Microbial fermentations are a key process in naturally and man-made ecosystems. Microbial fermentations play a key role in creating and digesting our food and they are useful in designing bioprocesses that can produce biogas, biofuels, bioplastics, and many other functional molecules (Chapter 1). Furthermore, studying the competition and cooperation in microbial fermentative ecosystems can help to solve the question how microbial diversity is shaped. Glucose is a molecule central to most forms of life, therefore glucose was chosen as a model substrate to perform fermentative enrichment studies. Xylose is an important monomer in many types of hemicellulose and was therefore chosen as second model substrate. Glucose and xylose can be fermented to volatile fatty acids, alcohols or lactic acid. The biomass specific uptake and production rates at which microbial fermentations are performed are high compared to other biological anaerobic carbon conversions. This rate difference is useful when studying fermentation using an enrichment culture approach.
Such fermentative enrichment cultures can be used to develop mixed culture fermentation technologies, which offer alternative technological possibilities for processing feedstocks and residual streams containing carbohydrates (Chapter 1). Biogas production is a relatively well-established industry, but remains to be economically outcompeted by natural gas. The market for (bio)hydrogen production is relatively big, as the hydrogen economy stood for 130 billion USD in 2017. Actual large-scale hydrogen production and capture using biological systems has yet to prove itself. Lactate and ethanol can both be produced using mixed culture fermentation, where ethanol production remains to be a challenging business case due to small profit margins. Medium chain fatty acids are also a potential product. These molecules are expected to have many applications, with a likely higher value than biogas or biofuel, thus promising a healthy business case. Producing polyhydroxyalkanoates from volatile fatty acids produced by mixed culture fermentation promises a healthy industrial feasibility.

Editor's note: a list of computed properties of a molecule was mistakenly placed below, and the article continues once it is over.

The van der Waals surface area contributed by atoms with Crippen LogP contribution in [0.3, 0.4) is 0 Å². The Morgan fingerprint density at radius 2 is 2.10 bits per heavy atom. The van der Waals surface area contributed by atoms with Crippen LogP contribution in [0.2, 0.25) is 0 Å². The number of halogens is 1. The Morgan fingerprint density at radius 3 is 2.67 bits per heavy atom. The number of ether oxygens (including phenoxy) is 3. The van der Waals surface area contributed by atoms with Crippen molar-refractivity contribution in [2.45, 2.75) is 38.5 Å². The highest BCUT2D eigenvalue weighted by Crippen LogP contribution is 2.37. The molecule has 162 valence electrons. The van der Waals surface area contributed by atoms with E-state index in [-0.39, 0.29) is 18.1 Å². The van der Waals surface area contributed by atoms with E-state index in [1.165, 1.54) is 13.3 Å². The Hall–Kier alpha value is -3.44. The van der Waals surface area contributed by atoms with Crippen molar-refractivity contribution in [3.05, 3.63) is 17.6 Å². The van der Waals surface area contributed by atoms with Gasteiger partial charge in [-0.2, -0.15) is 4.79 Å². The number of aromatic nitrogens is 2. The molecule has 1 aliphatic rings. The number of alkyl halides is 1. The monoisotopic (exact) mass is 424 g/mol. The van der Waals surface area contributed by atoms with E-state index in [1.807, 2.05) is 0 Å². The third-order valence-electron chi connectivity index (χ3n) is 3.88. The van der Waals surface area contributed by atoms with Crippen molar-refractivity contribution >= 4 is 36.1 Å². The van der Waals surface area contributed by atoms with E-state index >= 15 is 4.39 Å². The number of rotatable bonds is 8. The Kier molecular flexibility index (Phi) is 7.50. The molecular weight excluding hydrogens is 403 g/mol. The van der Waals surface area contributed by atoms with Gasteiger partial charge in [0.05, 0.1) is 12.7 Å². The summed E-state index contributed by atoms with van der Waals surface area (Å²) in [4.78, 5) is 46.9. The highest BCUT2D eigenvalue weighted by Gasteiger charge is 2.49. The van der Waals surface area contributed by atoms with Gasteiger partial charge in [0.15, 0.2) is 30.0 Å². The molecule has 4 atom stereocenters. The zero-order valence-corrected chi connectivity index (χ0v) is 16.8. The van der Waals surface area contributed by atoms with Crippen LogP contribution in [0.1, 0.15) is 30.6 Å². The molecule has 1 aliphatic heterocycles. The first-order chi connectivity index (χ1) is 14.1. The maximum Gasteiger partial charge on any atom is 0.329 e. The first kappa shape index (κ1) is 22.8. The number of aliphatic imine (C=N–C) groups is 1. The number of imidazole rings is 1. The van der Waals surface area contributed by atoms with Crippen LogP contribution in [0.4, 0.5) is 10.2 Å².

When assuming solely competition on substrates to occur, limiting a single substrate in a microbial ecosystem is expected to result in one dominant species. The results of Chapter 2 confirm this hypothesis, to the extent of >85% of the observed cell surface belonging to a single species for three out of the four enrichment cultures. A population of Enterobacter cloacae and Citrobacter freundii dominated the glucose and xylose limited sequencing batch cultures respectively. Continuous glucose limitation showed the dominance of Clostridium intestinale. A xylose limited continuous enrichment culture resulted in the coexistence of Citrobacter freundii, and a Lachnospiraceae and Muricomes population. Chapter 3 aims to answer the question how dual substrate limitation influences a fermentative microbial community. Dual xylose and glucose limitation led to a generalist population of Clostridium intestinale in continuous feeding, and a generalist population of Citrobacter freundii in sequencing batch culturing. No apparent carbon catabolite repression was observed when analysing a batch cycle or when performing a batch experiment in the continuous dual limited enrichment culture. This response is of value when designing large scale fermentative bioprocesses, as in industry, typically microorganisms are used which show carbon catabolite repression in mixtures of glucose and xylose.